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Business Model Innovation Meets Organizational Design

Influential author and Senior Lecturer at MIT Sloan, Bill Fischer offers concrete tips on leading business model innovation—and reveals the importance of organizational design in the process

 

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“We have to be equally analytical about the choices we make, not only about business models, but about organizational culture.” —Bill Fischer, Senior Lecturer at MIT Sloan, now teaching a new Business Model Innovation for Organizational Transformation course.

The driving force of innovation—always high on the agenda—is of critical importance today as businesses reposition themselves post-pandemic in a transformed and still transforming landscape.

We tend to think of technological advances first—but it is business model innovation that provides the greatest source of market disruption, customer choice, and competitive advantage.

Business leaders looking to launch new models need to look beyond the innovation challenge—which is only half the story.

It is equally important to revise the company’s organizational design, or at least to critically examine whether the old organization is still fit for purpose.

The key question to ask is: are we the organization ready to deliver the new model effectively?

Generating new business models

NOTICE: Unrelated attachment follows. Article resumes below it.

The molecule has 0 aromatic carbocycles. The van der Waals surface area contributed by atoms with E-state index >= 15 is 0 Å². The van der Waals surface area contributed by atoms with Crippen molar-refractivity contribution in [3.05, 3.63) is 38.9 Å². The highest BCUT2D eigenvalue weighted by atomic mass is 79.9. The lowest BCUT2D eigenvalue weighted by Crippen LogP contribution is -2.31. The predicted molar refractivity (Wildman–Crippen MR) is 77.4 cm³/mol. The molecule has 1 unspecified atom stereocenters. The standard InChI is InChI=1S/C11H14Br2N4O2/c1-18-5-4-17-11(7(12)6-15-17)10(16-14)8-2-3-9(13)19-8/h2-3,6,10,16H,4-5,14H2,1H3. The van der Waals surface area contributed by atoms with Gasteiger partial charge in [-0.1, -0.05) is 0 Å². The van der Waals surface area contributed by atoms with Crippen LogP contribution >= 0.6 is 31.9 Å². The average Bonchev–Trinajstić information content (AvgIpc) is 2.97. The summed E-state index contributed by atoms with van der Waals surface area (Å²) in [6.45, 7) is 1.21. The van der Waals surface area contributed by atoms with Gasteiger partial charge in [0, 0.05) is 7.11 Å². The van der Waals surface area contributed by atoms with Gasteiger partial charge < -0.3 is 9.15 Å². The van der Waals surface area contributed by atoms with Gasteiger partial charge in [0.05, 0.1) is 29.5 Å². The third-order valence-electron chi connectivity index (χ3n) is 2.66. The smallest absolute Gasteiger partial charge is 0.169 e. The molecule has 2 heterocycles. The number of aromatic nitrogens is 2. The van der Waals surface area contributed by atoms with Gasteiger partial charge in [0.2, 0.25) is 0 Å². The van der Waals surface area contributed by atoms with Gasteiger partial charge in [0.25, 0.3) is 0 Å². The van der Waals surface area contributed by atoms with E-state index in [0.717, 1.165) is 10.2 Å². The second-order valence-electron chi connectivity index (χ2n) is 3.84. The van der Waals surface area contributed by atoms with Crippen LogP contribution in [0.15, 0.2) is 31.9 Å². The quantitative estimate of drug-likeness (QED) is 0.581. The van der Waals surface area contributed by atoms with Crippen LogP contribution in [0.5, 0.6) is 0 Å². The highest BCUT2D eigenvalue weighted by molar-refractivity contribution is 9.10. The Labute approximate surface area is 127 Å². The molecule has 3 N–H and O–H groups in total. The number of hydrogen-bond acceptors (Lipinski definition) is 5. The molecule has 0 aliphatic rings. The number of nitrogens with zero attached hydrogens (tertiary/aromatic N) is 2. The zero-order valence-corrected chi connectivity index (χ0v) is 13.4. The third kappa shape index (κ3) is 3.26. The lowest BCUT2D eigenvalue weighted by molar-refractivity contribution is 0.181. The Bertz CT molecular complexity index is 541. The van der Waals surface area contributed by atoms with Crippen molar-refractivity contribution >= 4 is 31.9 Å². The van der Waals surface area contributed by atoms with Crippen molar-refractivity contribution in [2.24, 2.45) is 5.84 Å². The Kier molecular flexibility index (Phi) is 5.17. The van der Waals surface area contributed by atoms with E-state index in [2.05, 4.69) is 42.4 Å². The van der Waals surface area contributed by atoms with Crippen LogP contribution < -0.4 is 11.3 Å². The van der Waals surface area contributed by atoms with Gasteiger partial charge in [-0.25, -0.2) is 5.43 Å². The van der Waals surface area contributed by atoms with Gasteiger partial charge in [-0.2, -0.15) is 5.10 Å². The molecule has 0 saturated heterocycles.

“Leadership is about choices. We shouldn’t be casual about the choices we make. All too often what I see is a great deal of casualness in the way business model innovation and organizational transformation is regarded,” says Bill Fischer, Thinkers50 Hall of Famer and Senior Lecturer at MIT Sloan.

For Fischer, who is an engineer by training, Alexander Osterwalder’s Business Model Canvas provides a valuable template for avoiding ‘casualness’, forcing precision, and giving structure and coherence to the whole process—from business model innovation to implementation. It is a template that encompasses three key elements: desirability, feasibility, and viability.

The Business Model Canvas maps out these nine basic building blocks of business model generation in a pre-structured canvas—with ‘value proposition’ the motor that pulls it all together. Key Partners; Key Activities; Value Proposition; Customer Relationships; Customer Segments; Key Resources; Channels; Cost Structure; Revenue Streams

Plotting how every part of the organization is involved—from partners, customer segments and relationships, resources, channels, revenue streams and more—Osterwalder’s model carries the powerful effect of legitimizing innovation right through the organization, Fischer notes.

The right culture for a new business model

“Think of ourselves as architects of culture, with the choices we make aimed at our vision,” Bill Fischer.

While the business model concept must always come first, once a clear vision is confirmed it is essential then to design an organizational culture to support that vision.